Monthly Continuous Erythropoietin Receptor Activator Versus Weekly Epoetin-Beta, Similar Hemoglobinization but Different Anisocytosis Degree in Hemodialysis Patients: A Randomized Controlled Trial

Miguel G. Uriol-Rivera, Aina Obrador-Mulet, Sonia Jimenez-Mendoza, Antonio Corral-Baez, Leonor Perianez-Parraga, Angel Garcia-Alvarez, Francisco J. de la Prada

Abstract


Background: The monthly continuous erythropoietin receptor activator (CERA) utilization maintains stable hemoglobin (Hb) after conversion from weekly epoetin-beta (EB); however, how the different pharmacologic properties affect the red blood cell (RBC) size determined by RBC distribution width (RDW) has not been evaluated yet. We assess the potential differences in iron metabolism, plasma erythropoietin (EPO), hepcidin, and soluble alpha-Klotho (alpha-Klotho) levels as an emergent hematopoiesis factor.

Methods: Thirty-seven chronic hemodialysis patients were included from January 2010 to November 2011 and randomized (1:1) to continue with EB or to convert to monthly CERA. Primary outcome was the mean change in Hb between groups at months 0, 3 and 6, and the percentage of patients who maintained stable Hb (Hb ± 1 g/dL from baseline level to month 6). Secondary outcomes were the influence on the erythropoietic process and iron metabolism markers. Thirty-one patients completed the study (CERA: n = 15, EB: n = 16).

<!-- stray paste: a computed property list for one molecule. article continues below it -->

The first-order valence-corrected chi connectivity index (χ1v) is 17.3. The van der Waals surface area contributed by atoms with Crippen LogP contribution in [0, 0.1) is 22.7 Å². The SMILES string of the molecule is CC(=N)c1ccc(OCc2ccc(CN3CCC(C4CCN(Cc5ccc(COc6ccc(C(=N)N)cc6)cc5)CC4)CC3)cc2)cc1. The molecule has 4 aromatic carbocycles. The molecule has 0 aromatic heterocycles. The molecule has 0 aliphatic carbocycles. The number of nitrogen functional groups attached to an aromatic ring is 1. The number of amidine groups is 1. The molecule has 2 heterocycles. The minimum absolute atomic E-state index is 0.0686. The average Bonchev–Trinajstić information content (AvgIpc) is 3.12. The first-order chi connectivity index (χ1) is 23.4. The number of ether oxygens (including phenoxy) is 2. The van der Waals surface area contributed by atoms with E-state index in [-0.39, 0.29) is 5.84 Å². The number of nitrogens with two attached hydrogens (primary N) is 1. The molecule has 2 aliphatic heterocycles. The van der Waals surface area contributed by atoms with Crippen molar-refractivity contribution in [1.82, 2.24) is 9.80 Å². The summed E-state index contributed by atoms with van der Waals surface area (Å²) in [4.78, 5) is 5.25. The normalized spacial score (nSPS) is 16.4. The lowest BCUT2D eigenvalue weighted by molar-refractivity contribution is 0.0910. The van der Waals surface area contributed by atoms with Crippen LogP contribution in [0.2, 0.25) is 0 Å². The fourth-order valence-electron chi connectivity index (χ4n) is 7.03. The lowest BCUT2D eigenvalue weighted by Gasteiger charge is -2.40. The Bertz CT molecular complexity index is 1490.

Results: The mean (95% confidence interval (CI)) Hb difference between groups was 0.28 g/dL (-0.36 to 0.93). There was no difference between the percentages of patients with stable Hb levels. In the CERA group RDW values increased progressively (interaction erythropoietin-stimulating agent (ESA) type and time on RDW values, F (1.57, 45.60) = 17.17, P < 0.01, partial ?2 = 0.37) and the mean corpuscular volume changed at the different time points, (F (2, 28) = 29.12, P = 0.03, partial ?2 = 0.23). During the evaluation period, in the CERA group, EPO was higher, and hepcidin and ferritin decreased significantly. alpha-Klotho decreased in both groups and correlated negatively with the changes on the RDW and positively with transferrin and serum iron. The number of serious adverse events was higher at the CERA group.

Conclusions: Monthly CERA maintained Hb concentrations; however, it showed a significant effect on RDW, probably due to its impact on the EPO and hepcidin levels. alpha-Klotho decreased significantly in both groups, and its changes correlated with the changes in iron metabolism. Whether the RDW evolution was associated with the serious adverse events (SAEs) is a feasible hypothesis that needs to be confirmed in large studies.




J Hematol. 2021;10(6):255-265
doi: https://doi.org/10.14740/jh862

Keywords


ESA half-life; Hemoglobin; Anisocytosis; Hepcidin; Erythropoietin; Klotho

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Journal of Hematology, bimonthly, ISSN 1927-1212 (print), 1927-1220 (online), published by Elmer Press Inc.                            
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